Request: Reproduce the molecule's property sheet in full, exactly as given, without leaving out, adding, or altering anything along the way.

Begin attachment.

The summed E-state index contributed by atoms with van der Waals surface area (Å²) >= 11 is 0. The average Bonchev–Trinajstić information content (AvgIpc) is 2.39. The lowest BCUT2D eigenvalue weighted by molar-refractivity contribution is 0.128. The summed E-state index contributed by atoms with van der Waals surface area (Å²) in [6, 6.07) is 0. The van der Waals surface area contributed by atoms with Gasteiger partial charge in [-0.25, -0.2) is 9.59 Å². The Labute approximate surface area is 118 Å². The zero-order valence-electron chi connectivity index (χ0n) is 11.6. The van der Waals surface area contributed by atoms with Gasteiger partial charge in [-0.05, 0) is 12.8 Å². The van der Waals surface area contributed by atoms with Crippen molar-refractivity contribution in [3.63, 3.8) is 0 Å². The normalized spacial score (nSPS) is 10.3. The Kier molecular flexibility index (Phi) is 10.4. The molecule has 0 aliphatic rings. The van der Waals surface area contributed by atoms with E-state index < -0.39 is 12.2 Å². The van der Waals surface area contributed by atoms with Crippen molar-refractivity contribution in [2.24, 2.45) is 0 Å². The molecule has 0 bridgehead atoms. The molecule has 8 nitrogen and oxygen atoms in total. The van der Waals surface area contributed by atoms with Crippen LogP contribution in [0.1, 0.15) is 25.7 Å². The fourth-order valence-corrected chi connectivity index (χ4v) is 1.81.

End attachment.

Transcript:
The summed E-state index contributed by atoms with van der Waals surface area (Å²) >= 11 is 0. The average Bonchev–Trinajstić information content (AvgIpc) is 2.39. The lowest BCUT2D eigenvalue weighted by molar-refractivity contribution is 0.128. The summed E-state index contributed by atoms with van der Waals surface area (Å²) in [6, 6.07) is 0. The van der Waals surface area contributed by atoms with Gasteiger partial charge in [-0.25, -0.2) is 9.59 Å². The Labute approximate surface area is 118 Å². The zero-order valence-electron chi connectivity index (χ0n) is 11.6. The van der Waals surface area contributed by atoms with Gasteiger partial charge in [-0.05, 0) is 12.8 Å². The van der Waals surface area contributed by atoms with Crippen molar-refractivity contribution in [3.63, 3.8) is 0 Å². The normalized spacial score (nSPS) is 10.3. The Kier molecular flexibility index (Phi) is 10.4. The molecule has 0 aliphatic rings. The van der Waals surface area contributed by atoms with E-state index < -0.39 is 12.2 Å². The van der Waals surface area contributed by atoms with Crippen molar-refractivity contribution in [2.24, 2.45) is 0 Å². The molecule has 0 bridgehead atoms. The molecule has 8 nitrogen and oxygen atoms in total. The van der Waals surface area contributed by atoms with Crippen LogP contribution in [0.1, 0.15) is 25.7 Å². The fourth-order valence-corrected chi connectivity index (χ4v) is 1.81.